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Tuesday, December 10, 2019

1984 anti-Sikh riots: SC takes up Sajjan Kumar’s plea against conviction, issues notice to CBI

The apex court also issued a notice to the CBI on Sajjan Kumar's plea against the order as well as his bail plea and sought the agency's reply within six weeks.

By: Express Web Desk | New Delhi | Updated: January 14, 2019 12:03:44 pm
Sajjan Kumar was sentenced to life term by Delhi High Court in connection with a 1984 anti-Sikh riots case. Sajjan Kumar was sentenced to life term by Delhi High Court in connection with a 1984 anti-Sikh riots case.

The Supreme Court Monday examined the plea of former Congress leader Sajjan Kumar challenging a Delhi High Court order sentencing him to life term in connection with a 1984 anti-Sikh riots case. The apex court also issued a notice to the Central Bureau of Investigation (CBI) on Kumar’s plea against the order as well as his bail plea and sought the agency’s reply within six weeks.

Kumar had surrendered before Karkardooma court on December 31 after the apex court had declined his plea to extend the time by a month. The 73-year-old was convicted and sentenced to life term for the “remainder of his natural life” after he was found guilty in a case pertaining to the killing of five Sikhs in southwest Delhi’s Raj Nagar on November 1-2, 1984, and the burning down of a gurdwara in Raj Nagar Part-II. Kumar surrendered in the court of Metropolitan Magistrate (MM) Aditi Garg, who directed that he be lodged at Mandoli Jail, “as per rules”.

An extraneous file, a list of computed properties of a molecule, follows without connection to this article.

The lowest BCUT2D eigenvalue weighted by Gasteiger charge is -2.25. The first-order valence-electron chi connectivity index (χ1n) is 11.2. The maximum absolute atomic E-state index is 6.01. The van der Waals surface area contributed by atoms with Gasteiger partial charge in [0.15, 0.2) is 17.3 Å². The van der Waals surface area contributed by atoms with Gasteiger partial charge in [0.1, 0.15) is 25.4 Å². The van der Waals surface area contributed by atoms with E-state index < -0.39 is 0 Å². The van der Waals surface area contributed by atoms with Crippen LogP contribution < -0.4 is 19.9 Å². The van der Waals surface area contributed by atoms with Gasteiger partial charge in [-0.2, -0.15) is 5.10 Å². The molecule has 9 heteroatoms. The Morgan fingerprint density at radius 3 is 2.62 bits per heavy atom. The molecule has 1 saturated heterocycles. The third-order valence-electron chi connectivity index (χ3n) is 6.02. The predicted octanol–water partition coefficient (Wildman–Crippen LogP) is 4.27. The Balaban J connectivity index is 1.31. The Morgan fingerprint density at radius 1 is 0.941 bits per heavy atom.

MM Garg also rejected Kumar’s petition to be lodged in the high-security Tihar Jail, but allowed his plea to let him be taken to the prison in a separate vehicle. “It is stated by the counsel for the convict that he was acquitted by the trial court order, vide 30.4.2013. The said order was reversed by the Delhi HC, vide order dated 17.12.2018… In view of the above, the convict is taken into custody and is sent to jail as per rules. Since there is security threat to the convict, he be provided separate van for commuting from jail to court and court to jail,” the court had said.

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